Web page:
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CEFTUS and IPC Joint Forum ‘Post-Election Turkey’
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CEFTUS and IPC Joint Forum ‘Post-Election Turkey’

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17 November 2015, House of Commons
CEFTUS and Istanbul Policy Center of Sabanci University hosted a debate with keynote speakers Professor Fuat Keyman, Director of Istanbul Policy Center and Professor of International Relations at Sabanci University, Lord Peter Hain, Lord Owen and Lord William Wallace. The event was chaired by Professor Ayla Gol of Aberystwyth University and hosted by Catherine West MP.

The debate began with Mrs West’s opening speech where she pointed out Turkey’s role in hosting Syrian refugees fleeing from war and referred to Turkey’s geographically and politically strategic importance in the region and especially, in the fight against ISIS.

In following, our first keynote speaker, Professor Fuat Keyman stated that by returning a Justice and Development Party (AKP) government at the polls during the November election, Turkey’s voters chose stability and a strong government.

He stated that with its successive electoral victories, the AKP has consolidated itself as the dominant party in Turkey, and that could also even win the next set of elections in 2019. This, he argued, has meant that any discussion of Turkish politics has the AKP as its main reference point.

He argued that at an individual level, the main winners of the November elections were Prime Minister Ahmet Davutoglu, who has won a significant share of votes for the AKP and President Recep Tayyip Erdogan whose desired presidential system and constitutional reforms will now be discussed by the new AKP majority government, which in turn has led to beginning of a “New Turkey”. He stated that this may not be healthy for Turkey’s politics.

He noted several problems that Turkey is facing. One of which he mentioned was the refugee crisis, which he argued did not affect the result of the election, in spite of the country’s having taken in 2.3 million refugees from Syria. In Professor Keyman’s view, this was a positive development, showing a lack of xenophobia in the Turkish population. He continued stating that intertwined with the refugee problem were those presented by the so-called Islamic State (ISIS) and “failed” or “non-state” problems in Iraq and Syria. These problems are triangular according to Professor Keyman, meaning that the refugee crisis as a problem for Turkey is being perpetuated by the erosion of the Syrian and Iraqi states which in turn has assisted the rise of IS which has been forcing many Syrians to flee. He added that Kurdish autonomous cantons in Syria has presented Turkey with additional confrontation, and also that Turkish society is becoming increasingly polarised which has created mistrust between the government and Turkish society.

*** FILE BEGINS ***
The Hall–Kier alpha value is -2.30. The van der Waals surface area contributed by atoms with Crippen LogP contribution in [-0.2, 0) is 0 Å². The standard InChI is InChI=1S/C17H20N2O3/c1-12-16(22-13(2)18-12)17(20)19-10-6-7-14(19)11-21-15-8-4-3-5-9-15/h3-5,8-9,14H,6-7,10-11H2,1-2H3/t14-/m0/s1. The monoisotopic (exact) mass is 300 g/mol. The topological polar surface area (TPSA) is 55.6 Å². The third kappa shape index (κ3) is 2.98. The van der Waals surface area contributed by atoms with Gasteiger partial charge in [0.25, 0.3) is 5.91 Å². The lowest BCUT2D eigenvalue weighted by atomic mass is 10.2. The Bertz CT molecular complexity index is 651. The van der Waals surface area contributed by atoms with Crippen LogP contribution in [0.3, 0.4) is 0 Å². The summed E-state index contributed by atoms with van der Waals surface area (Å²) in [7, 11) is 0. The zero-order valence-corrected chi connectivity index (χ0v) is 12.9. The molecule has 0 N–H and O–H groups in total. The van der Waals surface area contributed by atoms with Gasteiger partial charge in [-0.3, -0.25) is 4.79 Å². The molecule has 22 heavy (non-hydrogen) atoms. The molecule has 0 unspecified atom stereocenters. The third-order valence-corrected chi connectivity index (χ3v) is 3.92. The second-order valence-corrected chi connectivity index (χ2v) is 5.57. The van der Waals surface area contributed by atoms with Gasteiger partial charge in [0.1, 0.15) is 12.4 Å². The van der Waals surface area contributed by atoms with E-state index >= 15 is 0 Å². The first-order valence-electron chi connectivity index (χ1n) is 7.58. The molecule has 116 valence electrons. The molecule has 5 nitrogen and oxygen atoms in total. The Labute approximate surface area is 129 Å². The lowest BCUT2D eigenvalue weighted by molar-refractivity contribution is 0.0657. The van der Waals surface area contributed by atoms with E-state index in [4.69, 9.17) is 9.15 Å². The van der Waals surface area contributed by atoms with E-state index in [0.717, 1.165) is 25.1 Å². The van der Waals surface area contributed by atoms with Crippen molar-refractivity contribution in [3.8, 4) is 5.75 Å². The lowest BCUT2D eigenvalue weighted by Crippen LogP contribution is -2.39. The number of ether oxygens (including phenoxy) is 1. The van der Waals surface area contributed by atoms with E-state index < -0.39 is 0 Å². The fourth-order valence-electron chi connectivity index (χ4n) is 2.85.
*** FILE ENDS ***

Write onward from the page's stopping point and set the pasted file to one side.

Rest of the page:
He concluded stating that AKP’s electoral victory presented the party with a second chance, to govern rather than rule, and to lead rather than having hegemony, which would help it to tackle Turkey’s problems in a more meaningful and effective way.

Lord Peter Hain began by discussing Turkey’s pivotal political role in its location between Europe and Asia. He stated that in 2002 when the AKP first came to government, there was a great deal of hope in Turkey that democratisation would follow; this according to Lord Hain was not to be, he stated for instance that deteriorating Sunni-Shi’a relations, anti-Kurdish sentiment and an increasingly authoritarian government had undermined this hope. He also expressed disappointment at Turkey’s policy towards the Syrian conflict in its viewing the fall of the Bashar al-Assad regime as the primary objective, rather than defeating IS. He did however express positivity regarding the pro-Kurdish Peoples’ Democratic Party (HDP) that he argued could serve as a progressive actor in that it would benefit a successful peace process between the Kurdish militants the Kurdistan Workers’ Party (PKK) and the Turkish government in a style similar to that conducted by Britain during the Northern Ireland peace process. He concluded that Turkey could still play a pivotal role in the Middle East Crisis if it altered its policy towards ethno-religious minorities within Turkey, and IS outside the country.

Lord Owen began by discussing the situation of the Turkish economy and its relationship with the European Union and European Economic Area. He stated that Turkey should be allowed to join the European Economic Area next year, to show that Turkey, as a Muslim-majority country, is welcome in Europe. According to Lord Owen, this economic partnership would help overcome political issues between Turkey and the EU, which would help a new Turkish accession process. He concluded that this would benefit Turkey and the EU in these changing times.

Lord William Wallace discussed the nature of the AKP as a grassroots and more socially representative party when it first came to government, in comparison with the other more traditional top-down parties. He gave an anecdote of a trip to Istanbul on which he heard a speech from President Erdogan, during which an AKP MP sitting next to him had said that he no longer intended to stand for election again as he felt that the AKP had transformed into something he no longer believed in. Lord Wallace concluded stating that for Turkey’s benefit, the Turkish government ought to preserve and encourage its democracy by allowing for greater dissent and more opposition voices to be heard.

The speeches were followed by question and answer session.

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